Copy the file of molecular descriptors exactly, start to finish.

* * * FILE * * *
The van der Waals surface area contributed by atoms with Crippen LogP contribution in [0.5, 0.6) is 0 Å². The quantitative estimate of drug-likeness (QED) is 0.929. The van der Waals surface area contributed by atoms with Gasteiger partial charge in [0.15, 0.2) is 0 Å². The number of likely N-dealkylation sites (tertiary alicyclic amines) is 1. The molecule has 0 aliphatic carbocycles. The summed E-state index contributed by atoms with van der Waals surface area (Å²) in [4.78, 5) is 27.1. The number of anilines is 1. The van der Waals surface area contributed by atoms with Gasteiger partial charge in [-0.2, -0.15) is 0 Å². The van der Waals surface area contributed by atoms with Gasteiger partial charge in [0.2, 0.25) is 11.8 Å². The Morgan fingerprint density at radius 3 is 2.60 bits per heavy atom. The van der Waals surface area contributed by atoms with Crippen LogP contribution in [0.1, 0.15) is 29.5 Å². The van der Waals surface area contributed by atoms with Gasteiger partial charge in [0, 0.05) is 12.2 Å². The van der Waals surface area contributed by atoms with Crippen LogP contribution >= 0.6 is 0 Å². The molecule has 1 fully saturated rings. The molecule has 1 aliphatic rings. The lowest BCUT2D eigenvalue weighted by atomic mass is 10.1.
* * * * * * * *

The van der Waals surface area contributed by atoms with Crippen LogP contribution in [0.5, 0.6) is 0 Å². The quantitative estimate of drug-likeness (QED) is 0.929. The van der Waals surface area contributed by atoms with Gasteiger partial charge in [0.15, 0.2) is 0 Å². The number of likely N-dealkylation sites (tertiary alicyclic amines) is 1. The molecule has 0 aliphatic carbocycles. The summed E-state index contributed by atoms with van der Waals surface area (Å²) in [4.78, 5) is 27.1. The number of anilines is 1. The van der Waals surface area contributed by atoms with Gasteiger partial charge in [-0.2, -0.15) is 0 Å². The van der Waals surface area contributed by atoms with Gasteiger partial charge in [0.2, 0.25) is 11.8 Å². The Morgan fingerprint density at radius 3 is 2.60 bits per heavy atom. The van der Waals surface area contributed by atoms with Crippen LogP contribution in [0.1, 0.15) is 29.5 Å². The van der Waals surface area contributed by atoms with Gasteiger partial charge in [0, 0.05) is 12.2 Å². The van der Waals surface area contributed by atoms with Crippen LogP contribution >= 0.6 is 0 Å². The molecule has 1 fully saturated rings. The molecule has 1 aliphatic rings. The lowest BCUT2D eigenvalue weighted by atomic mass is 10.1.